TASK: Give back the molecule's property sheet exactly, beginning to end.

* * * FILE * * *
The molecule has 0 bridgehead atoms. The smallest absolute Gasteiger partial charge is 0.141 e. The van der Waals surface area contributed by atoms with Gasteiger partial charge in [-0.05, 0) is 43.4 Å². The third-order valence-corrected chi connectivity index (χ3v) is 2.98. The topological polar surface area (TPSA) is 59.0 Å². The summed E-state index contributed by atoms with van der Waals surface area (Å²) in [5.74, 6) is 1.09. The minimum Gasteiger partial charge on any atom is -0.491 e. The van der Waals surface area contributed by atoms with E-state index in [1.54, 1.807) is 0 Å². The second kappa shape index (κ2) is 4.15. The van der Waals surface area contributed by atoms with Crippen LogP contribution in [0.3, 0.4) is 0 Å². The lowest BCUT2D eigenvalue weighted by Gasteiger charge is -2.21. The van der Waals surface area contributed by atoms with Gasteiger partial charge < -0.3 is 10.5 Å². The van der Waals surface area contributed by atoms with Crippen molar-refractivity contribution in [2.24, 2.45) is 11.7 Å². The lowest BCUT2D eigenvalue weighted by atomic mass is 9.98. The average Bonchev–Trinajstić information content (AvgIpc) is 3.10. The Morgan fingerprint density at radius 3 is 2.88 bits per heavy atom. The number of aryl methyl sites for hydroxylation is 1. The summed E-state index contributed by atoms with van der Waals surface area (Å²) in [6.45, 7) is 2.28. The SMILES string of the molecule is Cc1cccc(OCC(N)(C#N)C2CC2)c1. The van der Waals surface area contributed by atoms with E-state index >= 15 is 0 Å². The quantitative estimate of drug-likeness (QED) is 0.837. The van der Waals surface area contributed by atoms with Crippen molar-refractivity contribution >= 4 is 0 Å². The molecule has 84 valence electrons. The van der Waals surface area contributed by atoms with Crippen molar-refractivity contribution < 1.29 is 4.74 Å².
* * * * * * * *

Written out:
The molecule has 0 bridgehead atoms. The smallest absolute Gasteiger partial charge is 0.141 e. The van der Waals surface area contributed by atoms with Gasteiger partial charge in [-0.05, 0) is 43.4 Å². The third-order valence-corrected chi connectivity index (χ3v) is 2.98. The topological polar surface area (TPSA) is 59.0 Å². The summed E-state index contributed by atoms with van der Waals surface area (Å²) in [5.74, 6) is 1.09. The minimum Gasteiger partial charge on any atom is -0.491 e. The van der Waals surface area contributed by atoms with E-state index in [1.54, 1.807) is 0 Å². The second kappa shape index (κ2) is 4.15. The van der Waals surface area contributed by atoms with Crippen LogP contribution in [0.3, 0.4) is 0 Å². The lowest BCUT2D eigenvalue weighted by Gasteiger charge is -2.21. The van der Waals surface area contributed by atoms with Gasteiger partial charge < -0.3 is 10.5 Å². The van der Waals surface area contributed by atoms with Crippen molar-refractivity contribution in [2.24, 2.45) is 11.7 Å². The lowest BCUT2D eigenvalue weighted by atomic mass is 9.98. The average Bonchev–Trinajstić information content (AvgIpc) is 3.10. The Morgan fingerprint density at radius 3 is 2.88 bits per heavy atom. The number of aryl methyl sites for hydroxylation is 1. The summed E-state index contributed by atoms with van der Waals surface area (Å²) in [6.45, 7) is 2.28. The SMILES string of the molecule is Cc1cccc(OCC(N)(C#N)C2CC2)c1. The van der Waals surface area contributed by atoms with E-state index >= 15 is 0 Å². The quantitative estimate of drug-likeness (QED) is 0.837. The van der Waals surface area contributed by atoms with Crippen molar-refractivity contribution >= 4 is 0 Å². The molecule has 84 valence electrons. The van der Waals surface area contributed by atoms with Crippen molar-refractivity contribution < 1.29 is 4.74 Å².